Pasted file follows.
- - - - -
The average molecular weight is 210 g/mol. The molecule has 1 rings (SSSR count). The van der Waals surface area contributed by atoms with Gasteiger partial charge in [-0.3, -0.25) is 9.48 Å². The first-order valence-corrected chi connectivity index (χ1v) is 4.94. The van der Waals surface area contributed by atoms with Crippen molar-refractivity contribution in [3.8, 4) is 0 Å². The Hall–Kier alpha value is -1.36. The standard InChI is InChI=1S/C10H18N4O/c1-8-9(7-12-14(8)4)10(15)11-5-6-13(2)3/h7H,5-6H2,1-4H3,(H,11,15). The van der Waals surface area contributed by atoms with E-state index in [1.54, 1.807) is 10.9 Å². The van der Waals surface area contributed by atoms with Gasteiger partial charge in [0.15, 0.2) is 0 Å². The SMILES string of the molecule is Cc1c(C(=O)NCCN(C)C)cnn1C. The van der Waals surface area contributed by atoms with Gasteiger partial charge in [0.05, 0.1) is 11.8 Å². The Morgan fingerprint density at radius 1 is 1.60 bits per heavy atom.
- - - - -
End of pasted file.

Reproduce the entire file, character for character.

The average molecular weight is 210 g/mol. The molecule has 1 rings (SSSR count). The van der Waals surface area contributed by atoms with Gasteiger partial charge in [-0.3, -0.25) is 9.48 Å². The first-order valence-corrected chi connectivity index (χ1v) is 4.94. The van der Waals surface area contributed by atoms with Crippen molar-refractivity contribution in [3.8, 4) is 0 Å². The Hall–Kier alpha value is -1.36. The standard InChI is InChI=1S/C10H18N4O/c1-8-9(7-12-14(8)4)10(15)11-5-6-13(2)3/h7H,5-6H2,1-4H3,(H,11,15). The van der Waals surface area contributed by atoms with E-state index in [1.54, 1.807) is 10.9 Å². The van der Waals surface area contributed by atoms with Gasteiger partial charge in [0.15, 0.2) is 0 Å². The SMILES string of the molecule is Cc1c(C(=O)NCCN(C)C)cnn1C. The van der Waals surface area contributed by atoms with Gasteiger partial charge in [0.05, 0.1) is 11.8 Å². The Morgan fingerprint density at radius 1 is 1.60 bits per heavy atom.